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United States Department of Agriculture

Agricultural Research Service

Research Project: IMPROVE NUTRIENT MANAGEMENT AND EFFICIENCY IN CATTLE Title: The impact of cow nutrient status during the second and third trimester on development of the reproductive axis and fertility of daughters

Authors
item Cushman, Robert
item McNeel, Anthony
item Freetly, Harvey

Submitted to: Journal of Animal Science Supplement
Publication Type: Abstract Only
Publication Acceptance Date: March 4, 2012
Publication Date: July 1, 2012
Citation: Cushman, R.A., McNeel, A.K., Freetly, H.C. 2012. The impact of cow nutrient status during the second and third trimester on development of the reproductive axis and fertility of daughters [abstract]. Journal of Animal Science. 90 (Supplement 3):472 (Abstract #520).

Technical Abstract: Fluctuating feed resources to beef cows across the production cycle is a proven method for decreasing input costs; however, altering nutrients during gestation can decrease ovarian follicle numbers in female offspring. We hypothesized that limiting nutrients to mature (>/= 3 years) crossbred beef cows during the second and third trimester would result in daughters with decreased follicle numbers detectable by ultrasonography as yearlings. Over four breeding seasons, pregnant beef cows (n = 397) were assigned to Low (L), Moderate (M) or High (H) nutrient intake during the second and third trimesters to make four dietary treatment groups (L-H, L-L, M-H, and M-M). Heifers (n = 416) born to these cows were weighed at weaning and moved to a dry lot where they were monitored for behavioral estrus. Two weeks before their first breeding season, heifers were submitted for ultrasonographic examination of their ovaries to determine antral follicle numbers. Heifers were placed with bulls for 60 days and pregnancy status was determined 45 days after the bulls were removed. Growth and reproductive traits were analyzed using the MIXED Procedure of SAS with maternal diet, year, and the interaction as the independent variables and dam as a random effect. Maternal dietary intake did not affect heifer growth rates, age at puberty, or antral follicle counts (P >/= 0.14). However, heifers born to dams fed a high nutrient level during the third trimester (L-H or M-H) had a decreased number of days to calving (P = 0.04). From this we conclude that limiting nutrient intake during late gestation in mature (>/= 3 years) beef cows does not influence the ovarian reserve or maturation of the reproductive axis in daughters. However, high maternal nutrient levels during the third trimester improve the first service conception rates of their daughters when they go to their first breeding season.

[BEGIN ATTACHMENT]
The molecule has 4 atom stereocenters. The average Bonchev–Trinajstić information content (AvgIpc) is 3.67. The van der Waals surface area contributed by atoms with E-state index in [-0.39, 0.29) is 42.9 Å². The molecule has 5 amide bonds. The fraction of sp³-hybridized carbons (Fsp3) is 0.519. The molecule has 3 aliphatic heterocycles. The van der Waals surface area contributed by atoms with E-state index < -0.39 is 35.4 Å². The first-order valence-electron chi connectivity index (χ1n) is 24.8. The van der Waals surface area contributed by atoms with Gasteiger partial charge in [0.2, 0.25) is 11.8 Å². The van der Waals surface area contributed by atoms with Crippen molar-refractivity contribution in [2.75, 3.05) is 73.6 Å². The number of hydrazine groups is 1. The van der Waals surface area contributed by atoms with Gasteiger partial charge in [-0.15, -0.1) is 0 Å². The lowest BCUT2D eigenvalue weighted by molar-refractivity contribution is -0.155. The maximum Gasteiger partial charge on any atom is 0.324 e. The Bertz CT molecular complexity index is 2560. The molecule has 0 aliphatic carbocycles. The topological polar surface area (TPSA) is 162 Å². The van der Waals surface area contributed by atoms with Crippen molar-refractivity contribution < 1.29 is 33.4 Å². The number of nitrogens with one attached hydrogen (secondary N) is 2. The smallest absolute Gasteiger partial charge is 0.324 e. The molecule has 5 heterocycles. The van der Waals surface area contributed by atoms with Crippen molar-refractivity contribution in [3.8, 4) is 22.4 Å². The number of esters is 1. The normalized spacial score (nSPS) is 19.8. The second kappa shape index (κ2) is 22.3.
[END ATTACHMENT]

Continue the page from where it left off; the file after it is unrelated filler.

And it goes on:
Last Modified: 10/1/2014
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